> living on the Dutch border and two of my greatgrandfathers were Dutch, I've
> got a fairly good idea what Dutch names look like. The strongest hint that
> the character is of German origin is his first name "Herman", what could be
> more German than the name of the man who drove the Romans out of
> Germany,well, at least the part right of the river Rhine?!LOL!
> On the other hand my own surname is Cox, and the surname of my parent's
> neighbours is-no kidding!-Sauer.
>
> Daniela
>
> <rod...@mont-alto.com> schrieb im Newsbeitragnews:53c00c18-4960-422c...@s8g2000prg.googlegroups.com...

In a scene following the recruitment office sequence, the same thing
happens all over again with a sergeant and Schwimpf, only this time
the Sgt. DOES punch Brendel, and then when he sees the flag tattoo,
says (not in a title...I lip-read this) "Well I'll be damned! I'm
sorry!" and helps him up. This second sequence makes no reference to
Schwimpf's nationality.

Ben Model (who accompanied this three weeks ago)
www.silentfilmmusic.com

William Ferry

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Dec 3, 2007, 3:42:21 PM12/3/07
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Could you be thinking of the scene in THE FIGHTING 69TH when a Jewish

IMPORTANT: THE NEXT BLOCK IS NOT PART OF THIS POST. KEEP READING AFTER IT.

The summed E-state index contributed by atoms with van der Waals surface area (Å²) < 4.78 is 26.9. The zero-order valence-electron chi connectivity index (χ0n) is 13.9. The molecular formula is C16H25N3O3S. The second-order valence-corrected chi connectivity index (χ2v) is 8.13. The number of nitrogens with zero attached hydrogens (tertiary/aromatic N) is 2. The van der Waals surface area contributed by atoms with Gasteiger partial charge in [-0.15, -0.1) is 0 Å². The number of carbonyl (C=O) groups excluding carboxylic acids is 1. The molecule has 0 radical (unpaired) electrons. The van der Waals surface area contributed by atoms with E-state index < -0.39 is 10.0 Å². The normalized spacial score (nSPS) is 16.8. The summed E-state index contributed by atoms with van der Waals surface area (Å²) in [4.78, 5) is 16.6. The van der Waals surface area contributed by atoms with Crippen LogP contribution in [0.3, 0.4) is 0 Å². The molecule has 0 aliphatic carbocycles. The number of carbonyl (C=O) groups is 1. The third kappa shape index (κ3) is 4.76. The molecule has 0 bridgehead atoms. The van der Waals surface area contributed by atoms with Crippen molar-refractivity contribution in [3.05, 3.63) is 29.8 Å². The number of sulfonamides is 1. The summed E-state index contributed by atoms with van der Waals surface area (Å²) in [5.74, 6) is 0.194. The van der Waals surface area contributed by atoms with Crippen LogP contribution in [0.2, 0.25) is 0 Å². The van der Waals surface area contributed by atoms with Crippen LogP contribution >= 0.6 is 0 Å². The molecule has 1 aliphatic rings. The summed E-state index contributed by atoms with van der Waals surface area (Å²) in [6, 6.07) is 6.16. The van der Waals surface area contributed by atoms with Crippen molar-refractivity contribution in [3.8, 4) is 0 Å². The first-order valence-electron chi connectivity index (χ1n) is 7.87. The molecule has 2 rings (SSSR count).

soldier (played by a Sidney Miller-type actor) is lined up with the other
troops, and is using an Irish alias. Cagney blows his cover by speaking
Yiddish to him. He confesses to Alan Hale that he used an irish name because
he wanted to join the 69th.

--
Yours for bigger and better silents,

William D. Ferry
"Stacia" <sta...@xmission.com> wrote in message
news:fj19vm$a3n$2...@news.xmission.com...

Stacia

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Dec 4, 2007, 2:12:28 AM12/4/07
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"Daniela C" <tito-th...@giovanni-severi.com> writes:

>Well,okay.I don't know anybody by the name of "Schwimpf" and there is no one
>in the telephone directory of the area, but on the other hand it looks
>pretty German, I'd even say it looks more German than Dutch.

Could it be a "joke" name? I assumed it was something designed to sound